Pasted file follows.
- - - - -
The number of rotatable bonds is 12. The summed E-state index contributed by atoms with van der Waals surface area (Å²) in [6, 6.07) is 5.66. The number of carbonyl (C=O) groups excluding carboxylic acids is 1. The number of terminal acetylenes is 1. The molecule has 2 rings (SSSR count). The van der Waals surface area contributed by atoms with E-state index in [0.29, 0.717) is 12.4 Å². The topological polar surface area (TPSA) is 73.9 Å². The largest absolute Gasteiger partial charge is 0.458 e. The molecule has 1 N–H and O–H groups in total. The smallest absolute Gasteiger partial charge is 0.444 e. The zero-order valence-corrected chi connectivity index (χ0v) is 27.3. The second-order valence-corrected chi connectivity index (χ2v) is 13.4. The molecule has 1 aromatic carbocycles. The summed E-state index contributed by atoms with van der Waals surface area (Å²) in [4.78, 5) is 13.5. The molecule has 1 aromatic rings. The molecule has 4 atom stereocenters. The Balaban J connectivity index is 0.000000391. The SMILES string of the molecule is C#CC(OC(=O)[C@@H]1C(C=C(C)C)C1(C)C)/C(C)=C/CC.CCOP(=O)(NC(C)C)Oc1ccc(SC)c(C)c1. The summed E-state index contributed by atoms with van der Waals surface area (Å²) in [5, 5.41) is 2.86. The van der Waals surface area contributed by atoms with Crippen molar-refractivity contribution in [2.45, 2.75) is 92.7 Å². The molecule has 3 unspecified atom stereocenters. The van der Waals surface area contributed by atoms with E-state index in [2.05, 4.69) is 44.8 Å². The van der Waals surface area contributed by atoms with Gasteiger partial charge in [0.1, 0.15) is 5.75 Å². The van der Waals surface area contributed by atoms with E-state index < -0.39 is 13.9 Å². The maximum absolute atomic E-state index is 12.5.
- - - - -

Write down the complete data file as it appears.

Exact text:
The number of rotatable bonds is 12. The summed E-state index contributed by atoms with van der Waals surface area (Å²) in [6, 6.07) is 5.66. The number of carbonyl (C=O) groups excluding carboxylic acids is 1. The number of terminal acetylenes is 1. The molecule has 2 rings (SSSR count). The van der Waals surface area contributed by atoms with E-state index in [0.29, 0.717) is 12.4 Å². The topological polar surface area (TPSA) is 73.9 Å². The largest absolute Gasteiger partial charge is 0.458 e. The molecule has 1 N–H and O–H groups in total. The smallest absolute Gasteiger partial charge is 0.444 e. The zero-order valence-corrected chi connectivity index (χ0v) is 27.3. The second-order valence-corrected chi connectivity index (χ2v) is 13.4. The molecule has 1 aromatic carbocycles. The summed E-state index contributed by atoms with van der Waals surface area (Å²) in [4.78, 5) is 13.5. The molecule has 1 aromatic rings. The molecule has 4 atom stereocenters. The Balaban J connectivity index is 0.000000391. The SMILES string of the molecule is C#CC(OC(=O)[C@@H]1C(C=C(C)C)C1(C)C)/C(C)=C/CC.CCOP(=O)(NC(C)C)Oc1ccc(SC)c(C)c1. The summed E-state index contributed by atoms with van der Waals surface area (Å²) in [5, 5.41) is 2.86. The van der Waals surface area contributed by atoms with Crippen molar-refractivity contribution in [2.45, 2.75) is 92.7 Å². The molecule has 3 unspecified atom stereocenters. The van der Waals surface area contributed by atoms with E-state index in [2.05, 4.69) is 44.8 Å². The van der Waals surface area contributed by atoms with Gasteiger partial charge in [0.1, 0.15) is 5.75 Å². The van der Waals surface area contributed by atoms with E-state index < -0.39 is 13.9 Å². The maximum absolute atomic E-state index is 12.5.